Taking researched Orders of Battle, and recreating the forces, is to me, as much an enjoyable part of the game, as actually fighting out the battle with the tiny troops.
An artillery piece selects a target during the English Civil War.
A supply column passes through a sleepy village.
However, if the battle is part of a campaign, then the enjoyment and tension is even greater. For whatever happens in this battle, may well have dire consequences to the defeated army. Can they continue to hold back the victors? Are there enough new recruits to fill the gaps in the ranks? Can this area of land be relinquished to the enemy, without to much harm being done? The questions and of course the answers, are many and varied.
Mustering of the Union Army of the Potomac.
Major battles, skirmishes, sieges and tactical withdrawals, will all be part of the campaign. Uneven forces will likely be facing off against one another. Reinforcements may be half a days march away. Will they arrive in time to affect the battle, to crush the enemy or save the day?
The arrival of friendly brigade on the enemy's flank, or the dismay of realising your force is now cut off and surrounded. Having to commit untried units in a battle that has to be won, the very survival of your nation, hangs in the balance.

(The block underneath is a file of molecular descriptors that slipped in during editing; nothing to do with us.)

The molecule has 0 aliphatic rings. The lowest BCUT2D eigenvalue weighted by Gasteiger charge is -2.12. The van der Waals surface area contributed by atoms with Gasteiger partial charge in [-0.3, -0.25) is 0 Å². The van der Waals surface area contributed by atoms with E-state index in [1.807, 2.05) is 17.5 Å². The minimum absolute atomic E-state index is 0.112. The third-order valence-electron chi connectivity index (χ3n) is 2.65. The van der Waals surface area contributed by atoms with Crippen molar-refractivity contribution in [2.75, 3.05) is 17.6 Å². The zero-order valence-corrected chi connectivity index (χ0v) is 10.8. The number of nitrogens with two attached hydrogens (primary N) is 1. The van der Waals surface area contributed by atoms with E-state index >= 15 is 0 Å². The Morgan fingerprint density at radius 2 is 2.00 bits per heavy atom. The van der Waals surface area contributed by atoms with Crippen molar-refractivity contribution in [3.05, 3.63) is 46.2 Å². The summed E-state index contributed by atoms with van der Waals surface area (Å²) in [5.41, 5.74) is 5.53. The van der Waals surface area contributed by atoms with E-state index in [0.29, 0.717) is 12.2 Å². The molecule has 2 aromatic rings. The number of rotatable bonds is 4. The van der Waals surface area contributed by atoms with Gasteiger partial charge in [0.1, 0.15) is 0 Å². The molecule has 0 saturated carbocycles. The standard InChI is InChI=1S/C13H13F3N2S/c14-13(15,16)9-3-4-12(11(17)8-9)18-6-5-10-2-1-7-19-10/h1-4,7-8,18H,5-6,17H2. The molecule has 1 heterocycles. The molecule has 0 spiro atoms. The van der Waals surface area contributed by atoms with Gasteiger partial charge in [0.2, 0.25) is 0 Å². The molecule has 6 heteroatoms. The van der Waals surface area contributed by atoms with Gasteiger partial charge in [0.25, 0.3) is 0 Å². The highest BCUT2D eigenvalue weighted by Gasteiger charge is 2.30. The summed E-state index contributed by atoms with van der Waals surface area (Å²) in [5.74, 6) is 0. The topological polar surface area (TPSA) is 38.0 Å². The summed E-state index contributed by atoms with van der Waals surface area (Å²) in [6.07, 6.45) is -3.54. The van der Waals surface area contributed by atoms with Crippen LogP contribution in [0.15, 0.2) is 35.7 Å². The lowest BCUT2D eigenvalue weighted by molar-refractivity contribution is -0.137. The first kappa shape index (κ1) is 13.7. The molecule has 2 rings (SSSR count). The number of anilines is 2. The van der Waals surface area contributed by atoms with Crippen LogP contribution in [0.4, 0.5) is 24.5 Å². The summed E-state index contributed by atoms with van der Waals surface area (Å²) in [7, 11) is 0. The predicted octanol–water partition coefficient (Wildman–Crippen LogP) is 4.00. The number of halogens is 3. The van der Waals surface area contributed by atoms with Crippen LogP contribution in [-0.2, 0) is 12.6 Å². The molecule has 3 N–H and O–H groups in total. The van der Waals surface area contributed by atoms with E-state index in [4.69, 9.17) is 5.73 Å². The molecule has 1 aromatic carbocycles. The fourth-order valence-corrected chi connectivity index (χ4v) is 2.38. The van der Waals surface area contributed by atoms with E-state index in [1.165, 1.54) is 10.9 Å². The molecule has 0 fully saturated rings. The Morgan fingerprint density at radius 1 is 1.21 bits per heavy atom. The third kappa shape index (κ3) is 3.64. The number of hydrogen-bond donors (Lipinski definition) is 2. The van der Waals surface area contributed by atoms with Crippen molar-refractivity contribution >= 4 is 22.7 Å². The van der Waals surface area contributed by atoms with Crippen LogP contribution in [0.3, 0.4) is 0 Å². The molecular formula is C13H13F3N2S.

A brigade v brigade action during the American Civil War.
I. for a long time, have wanted to fight 'Jackson in the Valley' a Civil War affair in the Shenandoah Valley. A hugely outnumbered Confederate force, trying to cause mischief, and force the Union to commit troops to either defeating Jackson, or at least driving him out of the valley. Troops that would otherwise have been committed to the Peninsular Campaign aimed at Richmond.
A campaign I intend to play out in the near future.
Small sized units for use in an English Civil War game on a very tiny table.
Then of course, you can create totally fictional nations, fighting to control, a yet to be mapped, continent. Those ECW troops above, could just as easily be part of the army of 'Duke Theodore of the Duchy of Balsanova.'
Any period of history, or for that matter, fantasy or the future, could just as easily be used to form your own Imagi-nations. Use an existing map, and simply rename the countries and cities at your leisure, even redraw borders!
Baron von Waldeck's men advance into the wastelands of Bultania, intent on destroying the Orcs of King Zolten.
These familiar blue and grey clad warriors, could just as easily be fighting in Ireland or New Zealand, or anywhere else on this, or any other globe you so choose.
Fighting wars costs money, the more land you control, the more taxes for your coffers. Soldiers need to be paid and fed, not to mention armed. All these factors can be built into a campaign game.
Regiments of Sligo and Limerick face off across a field in County Kerry?
I hope that has given you some food for thought.